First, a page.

In order to take a dot-streak photo, you set up as you would for a simple constellation shot. Then, after you have begun your exposure and it has run for up to 20 seconds, you hold a dark piece of paper or some other opaque object in front of the lens for about a minute. After a minute, remove the object, being careful not to bump the camera or lens. The camera will resume the exposure. Let it run for several minutes--the longer it runs, the longer the colored streaks will be. Use the cable release to terminate the shot. You will end up with a "portrait" of a constellation, with colored star trails showing its path through the heavens.

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Again, set up for a simple constellation shot. After you have gotten about 20 seconds of exposure, very slowly and very carefully turn the camera lens (already set at infinity) a little bit at a time for a minute or longer. You will end up with artistic color smears that show the stars' ages.

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You will need a slower film for this kind of shot--ASA 200 will do well. Find the North Star (Polaris), and center it in your camera viewfinder. Using the cable release, open the shutter and secure the cable release set-screw to keep the shutter open. Do this when you know that dawn is not a couple of hours away, and when the moon will not be washing out your shot. The length of the exposure will partly be determined by the amount of light interference probable where you are set up. After moonset or during New Moon would be a great time to experiment. Set up the shot and then....go read a book. Play a game of solitaire--play two! Take your time--anywhere from five minutes to several hours, but remember...the darker the site, the longer the exposure. Consequently, if you have the neighbor's bug zapper and streetlights nearby, you'd better limit exposures to less than a half-hour.

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Planetary motion shots follow the guidelines for constellation shots with the exception that in order to show motion, one must take a series of photos every evening or night, or every couple of days for a number of weeks. The background for each exposure should be the same--marking the spot where the tripod legs sat with spray paint will allow you to set up easily. If you are using a marker for your shot, such as a flagpole, church steeple, statue, or framing of trees or shrubbery, you should set the tripod at the same place in relation to those markers.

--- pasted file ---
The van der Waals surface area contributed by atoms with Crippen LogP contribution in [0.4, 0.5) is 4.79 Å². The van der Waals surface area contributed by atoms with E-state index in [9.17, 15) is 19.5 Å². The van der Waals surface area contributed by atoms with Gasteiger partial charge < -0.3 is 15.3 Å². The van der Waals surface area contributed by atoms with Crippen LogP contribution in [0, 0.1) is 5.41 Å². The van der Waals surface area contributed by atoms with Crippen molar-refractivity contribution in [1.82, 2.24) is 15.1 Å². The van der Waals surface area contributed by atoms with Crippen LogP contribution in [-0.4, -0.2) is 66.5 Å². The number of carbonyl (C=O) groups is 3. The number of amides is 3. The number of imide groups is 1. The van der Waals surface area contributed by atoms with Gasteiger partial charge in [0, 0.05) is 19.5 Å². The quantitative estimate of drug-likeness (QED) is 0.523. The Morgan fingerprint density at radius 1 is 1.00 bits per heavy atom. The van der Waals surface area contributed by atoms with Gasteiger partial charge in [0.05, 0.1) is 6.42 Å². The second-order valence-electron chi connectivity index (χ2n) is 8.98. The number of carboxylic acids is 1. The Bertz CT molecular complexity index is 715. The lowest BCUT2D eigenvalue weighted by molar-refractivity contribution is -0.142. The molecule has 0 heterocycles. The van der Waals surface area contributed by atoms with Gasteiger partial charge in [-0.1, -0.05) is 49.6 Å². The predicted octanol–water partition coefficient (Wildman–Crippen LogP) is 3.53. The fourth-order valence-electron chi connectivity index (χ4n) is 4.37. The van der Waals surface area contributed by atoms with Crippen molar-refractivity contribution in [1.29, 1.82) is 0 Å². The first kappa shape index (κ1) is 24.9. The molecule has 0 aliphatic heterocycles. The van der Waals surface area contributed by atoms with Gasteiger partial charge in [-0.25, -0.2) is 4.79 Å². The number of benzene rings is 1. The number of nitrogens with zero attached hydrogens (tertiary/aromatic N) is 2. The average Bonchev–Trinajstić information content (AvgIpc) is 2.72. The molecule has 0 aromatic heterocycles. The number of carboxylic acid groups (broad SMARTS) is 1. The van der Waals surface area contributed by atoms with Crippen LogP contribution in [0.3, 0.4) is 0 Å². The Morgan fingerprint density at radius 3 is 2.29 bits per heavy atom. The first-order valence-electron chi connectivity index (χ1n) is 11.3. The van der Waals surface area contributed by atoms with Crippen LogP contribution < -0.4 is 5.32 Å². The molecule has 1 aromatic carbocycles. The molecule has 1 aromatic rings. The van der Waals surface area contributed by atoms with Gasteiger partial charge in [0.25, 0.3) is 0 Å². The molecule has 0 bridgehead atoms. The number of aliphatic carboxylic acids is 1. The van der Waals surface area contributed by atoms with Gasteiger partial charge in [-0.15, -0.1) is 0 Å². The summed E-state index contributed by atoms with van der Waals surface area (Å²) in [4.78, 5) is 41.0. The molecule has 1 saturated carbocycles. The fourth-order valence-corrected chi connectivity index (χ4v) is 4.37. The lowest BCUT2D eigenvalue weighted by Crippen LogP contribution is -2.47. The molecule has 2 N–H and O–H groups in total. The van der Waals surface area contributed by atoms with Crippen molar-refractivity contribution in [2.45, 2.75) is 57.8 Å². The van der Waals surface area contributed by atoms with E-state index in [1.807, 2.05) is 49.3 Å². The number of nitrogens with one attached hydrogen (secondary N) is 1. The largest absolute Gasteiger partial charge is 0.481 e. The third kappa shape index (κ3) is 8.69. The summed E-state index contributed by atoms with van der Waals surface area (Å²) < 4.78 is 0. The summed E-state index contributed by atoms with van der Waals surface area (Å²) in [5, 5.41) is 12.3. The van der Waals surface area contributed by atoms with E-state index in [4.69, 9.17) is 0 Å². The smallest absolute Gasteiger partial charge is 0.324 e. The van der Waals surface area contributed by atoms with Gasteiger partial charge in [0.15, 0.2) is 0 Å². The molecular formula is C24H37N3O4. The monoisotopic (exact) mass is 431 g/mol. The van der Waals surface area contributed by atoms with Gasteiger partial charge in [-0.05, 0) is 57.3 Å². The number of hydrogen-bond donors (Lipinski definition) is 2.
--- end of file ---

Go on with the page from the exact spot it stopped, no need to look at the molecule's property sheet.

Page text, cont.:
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Both solar and lunar photography are generally too difficult for beginners. Complex formulae are often used to calculate exposure times, and even then you need to bracket. Special filters are often used--especially for solar shots. If you still want to take pictures of the sun, photograph a projected image of the sun. Students should avoid solar photography entirely unless an adult is providing a projected image for them to photograph with their backs to the sun.

Lunar eclipse photography is completely different. Due to atmospheric conditions, you do not know how dark the eclipse will, you bracket with a wide range of exposure times.

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The directions for the construction and use of the "Scotch Mount" are on the EAAA web page, The Scotch (Haig) Mount.  This method of photography allows you to get longer exposure time for your astrophotos without having to invest in a clock drive system for a telescope that is clock-drive compatible.